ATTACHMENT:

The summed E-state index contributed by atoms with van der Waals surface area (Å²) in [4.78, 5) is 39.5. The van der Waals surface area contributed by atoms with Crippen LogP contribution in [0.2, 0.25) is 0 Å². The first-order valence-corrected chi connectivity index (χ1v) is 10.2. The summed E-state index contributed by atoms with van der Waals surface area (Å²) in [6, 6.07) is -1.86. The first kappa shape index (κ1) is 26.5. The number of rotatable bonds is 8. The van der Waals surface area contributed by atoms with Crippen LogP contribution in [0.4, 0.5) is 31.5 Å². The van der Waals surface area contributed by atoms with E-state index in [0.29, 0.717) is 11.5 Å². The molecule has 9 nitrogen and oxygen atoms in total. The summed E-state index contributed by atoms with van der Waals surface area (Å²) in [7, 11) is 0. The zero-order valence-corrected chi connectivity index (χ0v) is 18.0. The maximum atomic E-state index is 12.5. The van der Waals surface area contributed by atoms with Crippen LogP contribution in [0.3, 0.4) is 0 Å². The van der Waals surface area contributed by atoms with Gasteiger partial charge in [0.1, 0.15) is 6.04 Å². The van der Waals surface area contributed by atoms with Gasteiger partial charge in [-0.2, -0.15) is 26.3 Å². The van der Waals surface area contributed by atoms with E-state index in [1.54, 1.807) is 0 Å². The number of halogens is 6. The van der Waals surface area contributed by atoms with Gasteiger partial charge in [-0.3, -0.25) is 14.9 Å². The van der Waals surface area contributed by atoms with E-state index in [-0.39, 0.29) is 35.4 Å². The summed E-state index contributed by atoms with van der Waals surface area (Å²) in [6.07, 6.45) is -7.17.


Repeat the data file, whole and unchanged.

The summed E-state index contributed by atoms with van der Waals surface area (Å²) in [4.78, 5) is 39.5. The van der Waals surface area contributed by atoms with Crippen LogP contribution in [0.2, 0.25) is 0 Å². The first-order valence-corrected chi connectivity index (χ1v) is 10.2. The summed E-state index contributed by atoms with van der Waals surface area (Å²) in [6, 6.07) is -1.86. The first kappa shape index (κ1) is 26.5. The number of rotatable bonds is 8. The van der Waals surface area contributed by atoms with Crippen LogP contribution in [0.4, 0.5) is 31.5 Å². The van der Waals surface area contributed by atoms with E-state index in [0.29, 0.717) is 11.5 Å². The molecule has 9 nitrogen and oxygen atoms in total. The summed E-state index contributed by atoms with van der Waals surface area (Å²) in [7, 11) is 0. The zero-order valence-corrected chi connectivity index (χ0v) is 18.0. The maximum atomic E-state index is 12.5. The van der Waals surface area contributed by atoms with Crippen LogP contribution in [0.3, 0.4) is 0 Å². The van der Waals surface area contributed by atoms with Gasteiger partial charge in [0.1, 0.15) is 6.04 Å². The van der Waals surface area contributed by atoms with Gasteiger partial charge in [-0.2, -0.15) is 26.3 Å². The van der Waals surface area contributed by atoms with E-state index in [1.54, 1.807) is 0 Å². The number of halogens is 6. The van der Waals surface area contributed by atoms with Gasteiger partial charge in [-0.3, -0.25) is 14.9 Å². The van der Waals surface area contributed by atoms with E-state index in [-0.39, 0.29) is 35.4 Å². The summed E-state index contributed by atoms with van der Waals surface area (Å²) in [6.07, 6.45) is -7.17.